As married couples, we make purchases all the time. Most of the time we are pleased with our purchases. At other times we wish our precious cash would not have been wasted. Because purchases are often made in marriages and those decisions in turn influence relationships, it is important to understand what contributes to a financially happy marriage. This article describes the role that communication, equal partnership, the value of purchases to both spouses, financial reasoning and avoiding the wrong motivation have in making purchases and marriage more satisfactory. It also describes the importance of balance between being a lover and a saver.
Let’s Talk About Money…And Do It Nicely
One of the most important ways to be happy with what you spend money on is to have good communication. Research shows when partners don’t agree about what to spend money on and buy something anyway, they tend to be unhappy with the purchase.7 Also, when couples use high-quality communication partners are usually happier with what they spent money on. Examples of this include not yelling or belittling one’s partner.3 Further, it is important not to force or pressure one’s partner into buying something. A pressured partner is less likely to be happy with a purchase.6
Having some rules about spending money can be also helpful. For example, setting a limit ahead of time for how much a partner can spend before talking to the other spouse can be helpful. As couples remember the rules they have set together, they will be more likely to be happy with how they spend money.5
Better Together: Equal Partnership in Purchasing
Having equal say in financial decisions also plays a part in a happy marriage. One study found that couples with more equal partnership have the highest satisfaction.2 Another study found that perceiving one’s money as a shared resource between spouses can lead to financial satisfaction. This viewpoint can lead to better communication1 which can in turn lead to better purchase satisfaction and a happier marriage. Research shows that spouses who feel involved in a decision have higher satisfaction with the outcome.3 These facts show that having an equal partnership when it comes to purchase decisions is one important way to be financially happy in marriage.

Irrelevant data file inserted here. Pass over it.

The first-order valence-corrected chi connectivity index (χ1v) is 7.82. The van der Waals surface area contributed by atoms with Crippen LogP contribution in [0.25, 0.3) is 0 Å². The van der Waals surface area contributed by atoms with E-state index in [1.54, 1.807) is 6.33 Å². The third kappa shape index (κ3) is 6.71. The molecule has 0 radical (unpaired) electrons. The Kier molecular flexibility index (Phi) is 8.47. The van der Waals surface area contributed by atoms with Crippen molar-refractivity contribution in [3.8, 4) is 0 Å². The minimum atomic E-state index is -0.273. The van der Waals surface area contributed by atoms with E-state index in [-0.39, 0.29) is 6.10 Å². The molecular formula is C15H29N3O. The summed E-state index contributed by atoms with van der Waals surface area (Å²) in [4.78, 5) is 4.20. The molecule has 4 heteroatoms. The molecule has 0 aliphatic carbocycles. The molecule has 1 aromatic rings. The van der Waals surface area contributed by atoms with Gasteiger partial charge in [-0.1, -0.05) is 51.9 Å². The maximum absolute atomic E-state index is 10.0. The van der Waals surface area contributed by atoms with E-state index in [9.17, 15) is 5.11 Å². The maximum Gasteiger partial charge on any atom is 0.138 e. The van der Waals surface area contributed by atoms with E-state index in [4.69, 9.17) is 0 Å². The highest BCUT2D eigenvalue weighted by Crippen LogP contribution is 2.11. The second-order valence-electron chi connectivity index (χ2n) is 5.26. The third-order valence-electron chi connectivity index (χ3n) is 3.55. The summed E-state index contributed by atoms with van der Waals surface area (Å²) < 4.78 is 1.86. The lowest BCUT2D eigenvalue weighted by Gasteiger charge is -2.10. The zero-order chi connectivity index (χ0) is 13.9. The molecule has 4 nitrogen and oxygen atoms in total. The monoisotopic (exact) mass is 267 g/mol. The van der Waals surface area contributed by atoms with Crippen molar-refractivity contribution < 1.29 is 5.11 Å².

We Love it! The Importance of a Purchases Value to Both Spouses
Another way couples can enhance their marriage is by buying things that have importance to both spouses. Research shows that when a purchase benefits both spouses, couples are more satisfied with that purchase. On the other hand, when the purchase strongly benefited only one spouse, satisfaction with the purchase decision was lower.3 Bud Poduska, a family finance researcher, put the value of purchases in perspective by saying, “money spent on things you value usually leads to a feeling of satisfaction and accomplishment. Money spent on things you don’t value usually leads to a feeling of frustration and futility.” 5 Accordingly, spouses should consider how what they want to buy would be of real value to themselves and their spouse.
Be Smart with Your Money: The Role of Good Financial Reasoning
Another way to potentially make purchases more satisfying and thus strengthen marriage is to use good financial reasoning. Good financial reasoning could include making sure one gets the best deal or really thinks through the long-term costs of a purchase. For example, when buying a car, trying to get the best deal and considering the costs of insurance. Research shows a connection between improvements in financial reasoning and increases in decision satisfaction.4 Couples who feel they lack knowledge or skills when it comes to financial reasoning should consider improving it. Helpful sources include websites like personalfinance.byu.edu or books such as Fundamentals of Family Finance: Living Joyfully Within Your Means.
Avoiding the Wrong Motivation: A Key to Marital Relationships
Sometimes partners make purchases for the wrong reasons. One researcher found four motivations which lead to being unhappy with purchases and relationships:
- Superiority – Purchasing things in order to gain the upper hand in a relationship. For example, buying a more expensive gift than one’s spouse normally gives to you, to show you are more generous. Another example is becoming a martyr. Martyrs might say things like, “I bought this for you and you don’t love me back,” or “I sacrificed not buying anything for myself and you don’t appreciate it.”
- Control – Limiting what a partner can buy to control them.